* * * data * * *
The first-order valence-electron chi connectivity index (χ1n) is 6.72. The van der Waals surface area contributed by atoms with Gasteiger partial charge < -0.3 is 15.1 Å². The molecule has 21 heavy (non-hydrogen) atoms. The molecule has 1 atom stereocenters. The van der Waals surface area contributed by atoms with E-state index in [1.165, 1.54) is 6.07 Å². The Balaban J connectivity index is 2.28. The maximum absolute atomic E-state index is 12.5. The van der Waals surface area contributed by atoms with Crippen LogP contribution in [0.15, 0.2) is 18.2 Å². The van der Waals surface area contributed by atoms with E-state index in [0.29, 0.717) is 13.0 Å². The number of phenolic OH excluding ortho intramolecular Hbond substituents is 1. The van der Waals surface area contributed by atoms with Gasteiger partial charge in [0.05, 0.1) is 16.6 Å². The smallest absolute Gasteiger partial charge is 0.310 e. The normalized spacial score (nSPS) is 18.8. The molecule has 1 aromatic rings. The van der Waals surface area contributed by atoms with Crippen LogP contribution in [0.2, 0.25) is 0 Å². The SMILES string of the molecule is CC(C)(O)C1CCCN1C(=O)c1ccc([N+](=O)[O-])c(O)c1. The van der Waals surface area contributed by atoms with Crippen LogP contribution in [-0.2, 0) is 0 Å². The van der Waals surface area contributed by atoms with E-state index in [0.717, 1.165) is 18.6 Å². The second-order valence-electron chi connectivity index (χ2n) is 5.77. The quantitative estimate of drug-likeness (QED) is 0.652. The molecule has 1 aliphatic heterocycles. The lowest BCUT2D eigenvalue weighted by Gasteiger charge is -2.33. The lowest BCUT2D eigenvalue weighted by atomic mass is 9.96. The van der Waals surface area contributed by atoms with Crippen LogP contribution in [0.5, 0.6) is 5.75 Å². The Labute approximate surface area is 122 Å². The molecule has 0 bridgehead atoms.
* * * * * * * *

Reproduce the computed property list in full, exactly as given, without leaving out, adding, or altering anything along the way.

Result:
The first-order valence-electron chi connectivity index (χ1n) is 6.72. The van der Waals surface area contributed by atoms with Gasteiger partial charge < -0.3 is 15.1 Å². The molecule has 21 heavy (non-hydrogen) atoms. The molecule has 1 atom stereocenters. The van der Waals surface area contributed by atoms with E-state index in [1.165, 1.54) is 6.07 Å². The Balaban J connectivity index is 2.28. The maximum absolute atomic E-state index is 12.5. The van der Waals surface area contributed by atoms with Crippen LogP contribution in [0.15, 0.2) is 18.2 Å². The van der Waals surface area contributed by atoms with E-state index in [0.29, 0.717) is 13.0 Å². The number of phenolic OH excluding ortho intramolecular Hbond substituents is 1. The van der Waals surface area contributed by atoms with Gasteiger partial charge in [0.05, 0.1) is 16.6 Å². The smallest absolute Gasteiger partial charge is 0.310 e. The normalized spacial score (nSPS) is 18.8. The molecule has 1 aromatic rings. The van der Waals surface area contributed by atoms with Crippen LogP contribution in [0.2, 0.25) is 0 Å². The SMILES string of the molecule is CC(C)(O)C1CCCN1C(=O)c1ccc([N+](=O)[O-])c(O)c1. The van der Waals surface area contributed by atoms with Crippen LogP contribution in [-0.2, 0) is 0 Å². The van der Waals surface area contributed by atoms with E-state index in [0.717, 1.165) is 18.6 Å². The second-order valence-electron chi connectivity index (χ2n) is 5.77. The quantitative estimate of drug-likeness (QED) is 0.652. The molecule has 1 aliphatic heterocycles. The lowest BCUT2D eigenvalue weighted by Gasteiger charge is -2.33. The lowest BCUT2D eigenvalue weighted by atomic mass is 9.96. The van der Waals surface area contributed by atoms with Crippen LogP contribution in [0.5, 0.6) is 5.75 Å². The Labute approximate surface area is 122 Å². The molecule has 0 bridgehead atoms.